Why We Need to Talk About Women Who Hold Other Women Back | NAFE

Why We Need to Talk About Women Who Hold Other Women Back

And how we can fight back when it happens.

Angry women

There's a big part of the conversation missing when we talk about equality in the workplace—the women who belittle women.


This past summer during the Cannes Lions Festival of Creativity, I felt humbled and blessed to be in the presence of some of the world’s leading marketers. Our special treat this particular morning was listening to Sheryl Sandberg discuss her new book, her journey and her mantra: lean in. Listening to Sheryl is inspiring, relatable and poignant. Her powerful words got me thinking about my own journey that led me to my new role as CMO for RedPeg.

That warm glow I was basking in quickly dissipated. I was pissed.

I’ve worked in sports for years and am no stranger to being in the locker room surrounded by a team of naked men, trying to hurry them along for post-game interviews. As women, we learn to deal with a certain type of man: his overpowering ego, snide judgement and unwanted advances. But what we never learn (and rarely voice) is how to cope when women prevent other women from leaning in. Twice in my life I’ve had very senior women try to break me. And they very nearly succeeded.

The first time I was a fresh-faced 23-year-old working for one of the world’s most highly respected global brands. I couldn’t believe my luck—and the job was in my beloved Paris! Over the course of three years this very smart woman, my boss and someone I should have looked up to and learned from, slowly chipped away at my confidence, lied about my work, barred me from attending meetings, undermined my successes, convinced our CEO that I was incompetent and ultimately waved her magic wand to ensure that I would leave. How a recent college grad could have been such a threat still baffles me—nonetheless, her perceived nemesis had been toppled.

Fast-forward nearly 12 years and out of the blue, our former CEO contacted me to apologize for having listened to that manager and never allowing me the opportunity to speak. He found out shortly after I left what she had been doing—but rather than reach out to repair a broken 26-year-old, he let me live with tremendous self-doubt for years. He was complicit, but she was to blame. I never heard from him again, which was a huge shame because he was an extraordinary man who I learned loads from. His gesture brought me some peace, but it didn’t heal the deep-seated wounds that torment me to this day.

The next time I was on the receiving end of a female hit squad was roughly 10 years later. I was a mom by this point and had not long been back in the workforce. I felt like my brains were more mashed potatoes. But like women everywhere, I threw myself into my job to simply get on with my new reality as a working mom.

I once again reported to the most senior woman, whose arrival was likened to the Messiah. For the next year-and-a-half, she set about doing much of what my first female boss did. As fragile as I was in my early 20s, being a new mom in that environment was a particular kind of hell. I ended up leaving with her words ringing in my ears: “You’re OK coming up with tactical promotions, but I don’t think you’ll do much more with your career.” I nicknamed her Cruella de Vil, went home, sobbed my heart out and went into a deep funk.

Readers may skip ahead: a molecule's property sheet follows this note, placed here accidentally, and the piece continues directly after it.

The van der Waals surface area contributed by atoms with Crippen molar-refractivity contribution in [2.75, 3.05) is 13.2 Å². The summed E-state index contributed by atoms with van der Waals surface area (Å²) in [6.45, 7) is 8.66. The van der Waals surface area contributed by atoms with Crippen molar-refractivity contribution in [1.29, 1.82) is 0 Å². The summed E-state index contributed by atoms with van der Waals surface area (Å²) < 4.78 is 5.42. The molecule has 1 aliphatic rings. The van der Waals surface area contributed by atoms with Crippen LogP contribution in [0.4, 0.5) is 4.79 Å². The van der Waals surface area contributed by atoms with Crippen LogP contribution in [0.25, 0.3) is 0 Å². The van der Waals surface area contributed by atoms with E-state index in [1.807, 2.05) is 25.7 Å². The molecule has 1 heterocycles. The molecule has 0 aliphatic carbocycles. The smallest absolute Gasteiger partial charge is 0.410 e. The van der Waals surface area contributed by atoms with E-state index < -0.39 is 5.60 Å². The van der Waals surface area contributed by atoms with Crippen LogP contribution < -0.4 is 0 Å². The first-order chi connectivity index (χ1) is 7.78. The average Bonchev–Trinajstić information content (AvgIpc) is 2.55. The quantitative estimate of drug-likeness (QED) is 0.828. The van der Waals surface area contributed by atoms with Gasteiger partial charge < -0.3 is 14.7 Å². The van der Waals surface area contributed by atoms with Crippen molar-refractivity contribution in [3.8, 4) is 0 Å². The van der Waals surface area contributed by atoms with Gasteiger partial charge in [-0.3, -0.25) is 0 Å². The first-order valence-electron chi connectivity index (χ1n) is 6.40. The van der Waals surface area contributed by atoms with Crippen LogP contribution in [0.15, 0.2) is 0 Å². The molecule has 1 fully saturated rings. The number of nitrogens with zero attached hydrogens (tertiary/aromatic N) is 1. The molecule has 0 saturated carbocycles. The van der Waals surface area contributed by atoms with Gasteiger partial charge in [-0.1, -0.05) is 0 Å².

At this point I had to ask myself: if the only connection between these two horrible experiences was me, was I really as bad as they set me out to be? Following lots of introspection I then took a moment to look at them: My first female boss was recently divorced, with a couple of teenage kids who didn’t want to hang out with their mom anymore (I can now relate to that!); the second wasn’t in a relationship, had no kids and was 3000-percent married to her job. Maybe it was their own unhappiness in life that propelled them to being singularly hostile, or so I felt. Maybe I could have done things better or differently. But in the absence of any discussion, their fury found a home, and it was my soul that it got lodged in.

Here’s the reason why their behavior is especially insidious: As women, we’re already prone to impostor syndrome. I know I’m not the only one who sometimes questions her abilities and her right to be in the room. When women lash out at other women, we simply perpetuate insecurities that shouldn’t exist in the first place.

Did I learn anything from them? Hell yes I did!

Despite the pain they caused me, I chose to remain focused on being positive, helping others and supporting other women regardless of their level or experience. This is not to the detriment of my male colleagues. This is about ensuring that there is balance across the workforce and that women don’t get left behind. I’m a proud mentor to both men and women and hope to continue being one for years to come.

I happily connect good people to other good people because that’s what leaning in is for me. I go out of my way to reserve judgement when I recognize someone is struggling at work. I may not be able to fix it, but just maybe I can help redirect some of that fear and negativity to help diffuse that long walk off a short pier.

Now, as the senior advisor for the first-ever women’s group at my company, I have the privilege of interacting with 26 amazing women, and their enthusiasm, smarts and kindness fill me with joy. We are all leaning in—to each other. Long may this continue wherever they end up, because it’s not just enlightened men who need to help us lean in, and it’s not just our own responsibility either. To be heard, to be considered, to be part of the story is everyone’s responsibility.

Fredda Hurwitz is the newly appointed CMO of award-winning event marketing agency Red Peg. She previously served as global CSO of Havas Sports & Entertainment.